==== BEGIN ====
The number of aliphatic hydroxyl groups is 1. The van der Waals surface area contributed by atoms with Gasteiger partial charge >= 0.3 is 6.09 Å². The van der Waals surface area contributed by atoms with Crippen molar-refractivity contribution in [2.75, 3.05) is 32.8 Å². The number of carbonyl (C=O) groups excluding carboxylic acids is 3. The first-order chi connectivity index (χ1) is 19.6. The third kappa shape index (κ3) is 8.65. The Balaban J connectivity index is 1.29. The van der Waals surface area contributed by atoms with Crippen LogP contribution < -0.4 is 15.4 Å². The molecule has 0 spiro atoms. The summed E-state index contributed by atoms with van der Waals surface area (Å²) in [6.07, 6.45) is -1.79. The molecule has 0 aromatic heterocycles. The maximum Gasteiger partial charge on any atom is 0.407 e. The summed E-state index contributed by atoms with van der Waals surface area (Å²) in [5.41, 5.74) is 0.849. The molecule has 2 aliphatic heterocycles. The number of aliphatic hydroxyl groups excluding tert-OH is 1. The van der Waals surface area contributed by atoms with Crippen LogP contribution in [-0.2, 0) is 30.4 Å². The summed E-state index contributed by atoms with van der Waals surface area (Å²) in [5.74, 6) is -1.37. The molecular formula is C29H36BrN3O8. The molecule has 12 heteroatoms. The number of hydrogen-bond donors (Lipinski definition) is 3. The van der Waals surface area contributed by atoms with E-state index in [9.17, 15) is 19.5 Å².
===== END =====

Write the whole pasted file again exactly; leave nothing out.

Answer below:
The number of aliphatic hydroxyl groups is 1. The van der Waals surface area contributed by atoms with Gasteiger partial charge >= 0.3 is 6.09 Å². The van der Waals surface area contributed by atoms with Crippen molar-refractivity contribution in [2.75, 3.05) is 32.8 Å². The number of carbonyl (C=O) groups excluding carboxylic acids is 3. The first-order chi connectivity index (χ1) is 19.6. The third kappa shape index (κ3) is 8.65. The Balaban J connectivity index is 1.29. The van der Waals surface area contributed by atoms with Crippen LogP contribution < -0.4 is 15.4 Å². The molecule has 0 spiro atoms. The summed E-state index contributed by atoms with van der Waals surface area (Å²) in [6.07, 6.45) is -1.79. The molecule has 0 aromatic heterocycles. The maximum Gasteiger partial charge on any atom is 0.407 e. The summed E-state index contributed by atoms with van der Waals surface area (Å²) in [5.41, 5.74) is 0.849. The molecule has 2 aliphatic heterocycles. The number of aliphatic hydroxyl groups excluding tert-OH is 1. The van der Waals surface area contributed by atoms with Crippen LogP contribution in [-0.2, 0) is 30.4 Å². The summed E-state index contributed by atoms with van der Waals surface area (Å²) in [5.74, 6) is -1.37. The molecular formula is C29H36BrN3O8. The molecule has 12 heteroatoms. The number of hydrogen-bond donors (Lipinski definition) is 3. The van der Waals surface area contributed by atoms with E-state index in [9.17, 15) is 19.5 Å².